Josh Nilson has a lot on his mind

The East Side Games co-founder and BC Tech’s 2022 Person of the Year is contemplating how to shape the next generation of entrepreneurs.

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Josh Nilson and his dog, Bear. Photo credit: Stanley Rashai for Vancouver Tech Journal.

Josh Nilson is adjusting a pillow. He lifts up the stylish sleeve of the chore jacket he is wearing to reveal several strands from the cushion. “Fuck, I just lint-rolled, too,” he says, with a sincerity that is befitting of his stylishness. The pillow in question comes courtesy of the North Point Cafe and Brewery, a spot cozily tucked between Bentalls III and IV. His company, local gaming fixture East Side Games, calls the business complex home, so it was an easy commute for my coffee-mate.

The Bentalls, though, are not exactly East Side: the neighbourhood from where the company got its moniker. And the Nilson story starts not in Downtown Vancouver or even East Van, but in Northern B.C. Luckily, it appears I’ve caught him at a time where he is particularly contemplative — often answering along the lines of, “That’s something I've been thinking about,” as the two of us dove into his past, present, and future. Like the strands of fabric on his jacket, his thoughts seemed to braid.

Nilson's Northern B.C. roots are planted in the town of Willow River. It’s a spot 2.5 kilometres southeast of the confluence with the Fraser River, and a 25-minute drive to Prince George, if you floor it. Nilson told me that the population numbers were pumped up when he was a kid, advertising a 200-person town. More accurately, only 100 reside in Willow River.

He describes it as, “Country country”; that secondary emphasis making the point. You could do whatever you wanted, he said. No one bugged you. Nilson and his friends grew accustomed to riding their motorbikes down the middle of the street.

He went to a country school that was even more remote than his home, spending the first 18 years of his life as comfortable in the bush as the confines of Willow River. Nilson’s dad worked in Edmonton in oil or construction jobs, perhaps inspiring a near-religious fandom of the Edmonton Oilers in his son. Attending a game there was an experience that Nilson said felt like the ecstasy devout Christians feel at a church service. His mom, meanwhile, worked in forestry. She just retired, he shared with a smile. She worked until she was 70, notching 40-something years at the same place.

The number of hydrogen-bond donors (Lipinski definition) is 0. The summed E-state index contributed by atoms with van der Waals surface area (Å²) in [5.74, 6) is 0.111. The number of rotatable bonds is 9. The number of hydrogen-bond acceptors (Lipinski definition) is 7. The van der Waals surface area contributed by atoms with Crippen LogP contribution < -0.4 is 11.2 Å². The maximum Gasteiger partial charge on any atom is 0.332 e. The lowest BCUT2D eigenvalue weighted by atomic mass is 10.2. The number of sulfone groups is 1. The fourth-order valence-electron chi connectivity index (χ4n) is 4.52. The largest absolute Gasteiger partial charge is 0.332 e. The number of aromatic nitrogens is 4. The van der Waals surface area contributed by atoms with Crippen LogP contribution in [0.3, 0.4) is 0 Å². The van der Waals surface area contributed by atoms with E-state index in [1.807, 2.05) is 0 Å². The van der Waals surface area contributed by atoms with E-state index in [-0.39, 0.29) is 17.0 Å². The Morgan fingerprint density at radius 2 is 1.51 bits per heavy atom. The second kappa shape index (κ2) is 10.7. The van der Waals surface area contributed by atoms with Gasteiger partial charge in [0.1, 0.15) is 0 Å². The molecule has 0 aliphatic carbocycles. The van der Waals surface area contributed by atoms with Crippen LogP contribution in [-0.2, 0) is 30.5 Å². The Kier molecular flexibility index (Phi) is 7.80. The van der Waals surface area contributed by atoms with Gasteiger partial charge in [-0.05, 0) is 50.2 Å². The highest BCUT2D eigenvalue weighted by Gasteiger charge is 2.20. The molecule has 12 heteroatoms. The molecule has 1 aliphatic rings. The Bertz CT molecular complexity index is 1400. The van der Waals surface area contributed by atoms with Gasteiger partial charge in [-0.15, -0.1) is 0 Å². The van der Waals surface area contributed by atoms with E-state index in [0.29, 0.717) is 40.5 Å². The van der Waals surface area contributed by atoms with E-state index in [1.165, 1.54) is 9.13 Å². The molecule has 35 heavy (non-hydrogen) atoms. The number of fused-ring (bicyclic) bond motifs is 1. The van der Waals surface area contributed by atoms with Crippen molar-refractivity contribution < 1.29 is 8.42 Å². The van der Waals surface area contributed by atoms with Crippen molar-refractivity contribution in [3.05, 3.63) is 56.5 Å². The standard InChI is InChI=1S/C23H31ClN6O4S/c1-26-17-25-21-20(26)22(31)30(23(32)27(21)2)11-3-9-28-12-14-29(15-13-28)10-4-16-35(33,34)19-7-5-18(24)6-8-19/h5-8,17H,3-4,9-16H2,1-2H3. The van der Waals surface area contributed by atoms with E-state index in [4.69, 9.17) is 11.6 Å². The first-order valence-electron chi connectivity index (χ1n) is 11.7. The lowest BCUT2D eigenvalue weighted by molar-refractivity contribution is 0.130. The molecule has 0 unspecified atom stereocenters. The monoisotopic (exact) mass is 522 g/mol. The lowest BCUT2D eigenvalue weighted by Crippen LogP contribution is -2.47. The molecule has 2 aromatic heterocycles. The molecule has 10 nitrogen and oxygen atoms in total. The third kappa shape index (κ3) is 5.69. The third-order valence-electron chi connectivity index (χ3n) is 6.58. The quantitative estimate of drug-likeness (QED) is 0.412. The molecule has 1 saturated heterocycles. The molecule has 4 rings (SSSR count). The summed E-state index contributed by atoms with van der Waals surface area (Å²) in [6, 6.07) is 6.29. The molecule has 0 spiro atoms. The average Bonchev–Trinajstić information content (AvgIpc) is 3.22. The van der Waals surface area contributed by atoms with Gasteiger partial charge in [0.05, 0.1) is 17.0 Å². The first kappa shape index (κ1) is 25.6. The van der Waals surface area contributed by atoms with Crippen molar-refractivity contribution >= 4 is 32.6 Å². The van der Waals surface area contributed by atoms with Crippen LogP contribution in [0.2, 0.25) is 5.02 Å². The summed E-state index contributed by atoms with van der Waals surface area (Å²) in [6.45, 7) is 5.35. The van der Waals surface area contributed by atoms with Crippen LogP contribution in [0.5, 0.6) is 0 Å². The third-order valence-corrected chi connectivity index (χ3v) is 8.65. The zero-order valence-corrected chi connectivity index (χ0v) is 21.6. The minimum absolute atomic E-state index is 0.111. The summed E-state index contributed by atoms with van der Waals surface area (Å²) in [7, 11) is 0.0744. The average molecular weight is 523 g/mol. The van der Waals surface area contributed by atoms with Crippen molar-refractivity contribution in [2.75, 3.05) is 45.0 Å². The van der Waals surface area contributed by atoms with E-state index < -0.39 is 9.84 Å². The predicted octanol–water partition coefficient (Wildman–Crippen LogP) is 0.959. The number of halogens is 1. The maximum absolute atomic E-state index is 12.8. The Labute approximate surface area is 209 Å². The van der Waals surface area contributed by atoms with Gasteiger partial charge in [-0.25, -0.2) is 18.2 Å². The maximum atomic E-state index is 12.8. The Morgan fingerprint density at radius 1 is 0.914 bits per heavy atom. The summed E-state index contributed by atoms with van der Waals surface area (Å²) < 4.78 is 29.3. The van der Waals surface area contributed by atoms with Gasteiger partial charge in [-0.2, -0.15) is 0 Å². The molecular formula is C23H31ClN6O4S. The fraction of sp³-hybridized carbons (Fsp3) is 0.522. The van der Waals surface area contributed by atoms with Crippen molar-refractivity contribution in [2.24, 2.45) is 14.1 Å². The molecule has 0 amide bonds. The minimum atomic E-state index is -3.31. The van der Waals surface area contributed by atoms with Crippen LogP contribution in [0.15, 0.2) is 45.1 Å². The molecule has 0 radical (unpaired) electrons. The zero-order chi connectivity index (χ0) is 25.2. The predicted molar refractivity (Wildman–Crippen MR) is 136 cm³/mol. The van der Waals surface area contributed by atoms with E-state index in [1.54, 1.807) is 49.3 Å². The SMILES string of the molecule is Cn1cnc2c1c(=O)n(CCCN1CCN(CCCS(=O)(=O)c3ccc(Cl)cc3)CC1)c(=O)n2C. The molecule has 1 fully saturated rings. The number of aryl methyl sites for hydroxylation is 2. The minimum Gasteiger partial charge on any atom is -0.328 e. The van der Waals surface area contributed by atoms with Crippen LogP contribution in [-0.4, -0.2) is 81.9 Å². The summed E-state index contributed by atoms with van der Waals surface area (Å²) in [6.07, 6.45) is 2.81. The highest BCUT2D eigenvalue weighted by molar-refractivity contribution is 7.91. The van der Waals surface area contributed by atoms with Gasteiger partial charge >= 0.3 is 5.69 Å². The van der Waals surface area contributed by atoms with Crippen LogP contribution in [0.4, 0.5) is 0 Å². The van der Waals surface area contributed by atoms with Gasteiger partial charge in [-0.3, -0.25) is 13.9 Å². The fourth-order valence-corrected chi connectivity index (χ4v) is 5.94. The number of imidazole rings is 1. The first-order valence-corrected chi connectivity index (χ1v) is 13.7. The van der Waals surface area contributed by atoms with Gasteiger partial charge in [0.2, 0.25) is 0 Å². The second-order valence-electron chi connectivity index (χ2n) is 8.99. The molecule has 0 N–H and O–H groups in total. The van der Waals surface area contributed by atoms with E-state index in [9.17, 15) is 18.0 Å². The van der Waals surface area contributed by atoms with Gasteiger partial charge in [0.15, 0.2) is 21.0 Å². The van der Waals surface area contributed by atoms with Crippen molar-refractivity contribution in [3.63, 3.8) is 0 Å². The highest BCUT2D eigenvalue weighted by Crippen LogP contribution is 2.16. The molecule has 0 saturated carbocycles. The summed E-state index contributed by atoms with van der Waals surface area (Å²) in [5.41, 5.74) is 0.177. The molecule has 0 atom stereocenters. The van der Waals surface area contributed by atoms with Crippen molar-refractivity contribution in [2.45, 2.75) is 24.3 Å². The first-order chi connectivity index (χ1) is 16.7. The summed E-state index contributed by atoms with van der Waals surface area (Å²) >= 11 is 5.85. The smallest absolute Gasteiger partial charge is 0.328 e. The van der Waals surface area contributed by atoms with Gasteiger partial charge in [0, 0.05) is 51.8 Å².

Instead of following in those vocational footsteps, Nilson was drawn to the world of restaurants. It’s what he did from the time he was 15 to the time he was 27. Still, nothing up until that point in our conversation made me think founding a Vancouver-based tech company was a natural milestone. So, I asked Nilson to connect those dots: a guy grows up in the bush, loves restaurants, and now runs a tech company in Vancouver. How does that happen?

Nilson chuckled. “Yeah, huh,” he says, as if he’s never really thought about it like that before. And fair enough. But his time working in restaurants and his love of the industry were rich soil to cultivate the skills that make him a strong leader in the tech community. “I always wanted to work in kitchens,” he reflected. “I wanted that Anthony Bourdain, hard workin’ environment. I wanted the challenge of a busy service and not freaking out. I think that’s something that’s still one of the hardest things I’ve ever done professionally. Just being able to hold it together. David Chang talks about how it still makes him anxious. There’s that scene in [the TV show] The Bear where tickets are printed to the floor. Nothing is harder than that. Working in tech we do long hours, sure. But the person you’re serving isn’t in the same room.”